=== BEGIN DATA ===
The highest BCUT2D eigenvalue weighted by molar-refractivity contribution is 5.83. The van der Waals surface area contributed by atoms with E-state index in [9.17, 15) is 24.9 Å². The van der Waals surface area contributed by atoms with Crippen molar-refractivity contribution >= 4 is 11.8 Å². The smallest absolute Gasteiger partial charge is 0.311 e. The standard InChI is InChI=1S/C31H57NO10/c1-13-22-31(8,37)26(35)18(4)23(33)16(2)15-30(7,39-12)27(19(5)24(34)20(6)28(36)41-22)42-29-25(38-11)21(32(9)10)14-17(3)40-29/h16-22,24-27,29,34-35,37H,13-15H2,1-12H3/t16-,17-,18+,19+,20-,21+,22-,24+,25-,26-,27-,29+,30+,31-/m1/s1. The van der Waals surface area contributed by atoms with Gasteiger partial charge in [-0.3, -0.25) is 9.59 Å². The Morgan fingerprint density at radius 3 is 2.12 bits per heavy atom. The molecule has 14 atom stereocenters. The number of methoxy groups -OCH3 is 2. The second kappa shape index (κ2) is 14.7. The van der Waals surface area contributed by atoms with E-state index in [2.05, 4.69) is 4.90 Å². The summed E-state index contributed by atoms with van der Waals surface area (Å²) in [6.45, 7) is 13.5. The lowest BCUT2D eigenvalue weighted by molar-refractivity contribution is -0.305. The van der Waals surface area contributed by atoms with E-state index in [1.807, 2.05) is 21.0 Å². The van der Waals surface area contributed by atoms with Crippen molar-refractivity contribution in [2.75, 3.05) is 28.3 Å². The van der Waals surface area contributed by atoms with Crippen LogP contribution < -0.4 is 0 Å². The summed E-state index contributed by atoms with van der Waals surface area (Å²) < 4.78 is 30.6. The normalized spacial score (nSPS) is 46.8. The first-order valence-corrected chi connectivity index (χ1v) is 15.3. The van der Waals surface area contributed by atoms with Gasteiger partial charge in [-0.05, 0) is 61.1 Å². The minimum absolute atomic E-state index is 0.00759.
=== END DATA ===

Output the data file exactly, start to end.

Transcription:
The highest BCUT2D eigenvalue weighted by molar-refractivity contribution is 5.83. The van der Waals surface area contributed by atoms with E-state index in [9.17, 15) is 24.9 Å². The van der Waals surface area contributed by atoms with Crippen molar-refractivity contribution >= 4 is 11.8 Å². The smallest absolute Gasteiger partial charge is 0.311 e. The standard InChI is InChI=1S/C31H57NO10/c1-13-22-31(8,37)26(35)18(4)23(33)16(2)15-30(7,39-12)27(19(5)24(34)20(6)28(36)41-22)42-29-25(38-11)21(32(9)10)14-17(3)40-29/h16-22,24-27,29,34-35,37H,13-15H2,1-12H3/t16-,17-,18+,19+,20-,21+,22-,24+,25-,26-,27-,29+,30+,31-/m1/s1. The van der Waals surface area contributed by atoms with Gasteiger partial charge in [-0.3, -0.25) is 9.59 Å². The Morgan fingerprint density at radius 3 is 2.12 bits per heavy atom. The molecule has 14 atom stereocenters. The number of methoxy groups -OCH3 is 2. The second kappa shape index (κ2) is 14.7. The van der Waals surface area contributed by atoms with E-state index in [2.05, 4.69) is 4.90 Å². The summed E-state index contributed by atoms with van der Waals surface area (Å²) in [6.45, 7) is 13.5. The lowest BCUT2D eigenvalue weighted by molar-refractivity contribution is -0.305. The van der Waals surface area contributed by atoms with E-state index in [1.807, 2.05) is 21.0 Å². The van der Waals surface area contributed by atoms with Crippen molar-refractivity contribution in [2.75, 3.05) is 28.3 Å². The van der Waals surface area contributed by atoms with Crippen LogP contribution < -0.4 is 0 Å². The summed E-state index contributed by atoms with van der Waals surface area (Å²) < 4.78 is 30.6. The normalized spacial score (nSPS) is 46.8. The first-order valence-corrected chi connectivity index (χ1v) is 15.3. The van der Waals surface area contributed by atoms with Gasteiger partial charge in [-0.05, 0) is 61.1 Å². The minimum absolute atomic E-state index is 0.00759.